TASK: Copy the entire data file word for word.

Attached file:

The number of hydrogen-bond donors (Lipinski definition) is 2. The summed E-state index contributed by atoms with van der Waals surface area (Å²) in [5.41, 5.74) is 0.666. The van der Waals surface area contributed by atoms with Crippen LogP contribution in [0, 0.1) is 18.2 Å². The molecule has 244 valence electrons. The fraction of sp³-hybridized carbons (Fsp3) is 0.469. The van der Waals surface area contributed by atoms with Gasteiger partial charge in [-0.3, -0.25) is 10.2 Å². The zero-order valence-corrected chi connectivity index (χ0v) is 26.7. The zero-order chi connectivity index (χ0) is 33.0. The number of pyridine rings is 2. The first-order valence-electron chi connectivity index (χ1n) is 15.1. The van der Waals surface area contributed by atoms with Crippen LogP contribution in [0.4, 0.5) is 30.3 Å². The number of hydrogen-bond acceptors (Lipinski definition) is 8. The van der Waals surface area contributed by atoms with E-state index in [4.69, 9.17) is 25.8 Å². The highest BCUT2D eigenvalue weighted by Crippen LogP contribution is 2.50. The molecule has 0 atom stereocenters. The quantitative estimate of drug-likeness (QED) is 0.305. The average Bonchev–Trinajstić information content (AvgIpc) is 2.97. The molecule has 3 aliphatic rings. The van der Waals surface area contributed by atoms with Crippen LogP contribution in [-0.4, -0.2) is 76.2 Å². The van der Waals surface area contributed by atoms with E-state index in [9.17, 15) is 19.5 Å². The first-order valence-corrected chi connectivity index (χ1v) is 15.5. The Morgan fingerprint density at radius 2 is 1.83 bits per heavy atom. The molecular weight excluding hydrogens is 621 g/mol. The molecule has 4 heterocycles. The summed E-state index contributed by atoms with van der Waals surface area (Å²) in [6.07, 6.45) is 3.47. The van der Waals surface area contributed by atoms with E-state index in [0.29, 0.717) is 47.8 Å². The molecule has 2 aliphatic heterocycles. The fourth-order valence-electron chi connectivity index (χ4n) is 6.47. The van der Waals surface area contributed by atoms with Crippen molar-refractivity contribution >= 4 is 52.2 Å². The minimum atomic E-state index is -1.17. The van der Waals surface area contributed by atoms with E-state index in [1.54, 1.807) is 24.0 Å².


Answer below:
The number of hydrogen-bond donors (Lipinski definition) is 2. The summed E-state index contributed by atoms with van der Waals surface area (Å²) in [5.41, 5.74) is 0.666. The van der Waals surface area contributed by atoms with Crippen LogP contribution in [0, 0.1) is 18.2 Å². The molecule has 244 valence electrons. The fraction of sp³-hybridized carbons (Fsp3) is 0.469. The van der Waals surface area contributed by atoms with Gasteiger partial charge in [-0.3, -0.25) is 10.2 Å². The zero-order valence-corrected chi connectivity index (χ0v) is 26.7. The zero-order chi connectivity index (χ0) is 33.0. The number of pyridine rings is 2. The first-order valence-electron chi connectivity index (χ1n) is 15.1. The van der Waals surface area contributed by atoms with Crippen LogP contribution in [0.4, 0.5) is 30.3 Å². The number of hydrogen-bond acceptors (Lipinski definition) is 8. The van der Waals surface area contributed by atoms with E-state index in [4.69, 9.17) is 25.8 Å². The highest BCUT2D eigenvalue weighted by Crippen LogP contribution is 2.50. The molecule has 0 atom stereocenters. The quantitative estimate of drug-likeness (QED) is 0.305. The average Bonchev–Trinajstić information content (AvgIpc) is 2.97. The molecule has 3 aliphatic rings. The van der Waals surface area contributed by atoms with Crippen LogP contribution in [-0.4, -0.2) is 76.2 Å². The van der Waals surface area contributed by atoms with E-state index in [9.17, 15) is 19.5 Å². The first-order valence-corrected chi connectivity index (χ1v) is 15.5. The Morgan fingerprint density at radius 2 is 1.83 bits per heavy atom. The molecular weight excluding hydrogens is 621 g/mol. The molecule has 4 heterocycles. The summed E-state index contributed by atoms with van der Waals surface area (Å²) in [6.07, 6.45) is 3.47. The van der Waals surface area contributed by atoms with E-state index in [0.29, 0.717) is 47.8 Å². The molecule has 2 aliphatic heterocycles. The fourth-order valence-electron chi connectivity index (χ4n) is 6.47. The van der Waals surface area contributed by atoms with Crippen molar-refractivity contribution >= 4 is 52.2 Å². The minimum atomic E-state index is -1.17. The van der Waals surface area contributed by atoms with E-state index in [1.54, 1.807) is 24.0 Å².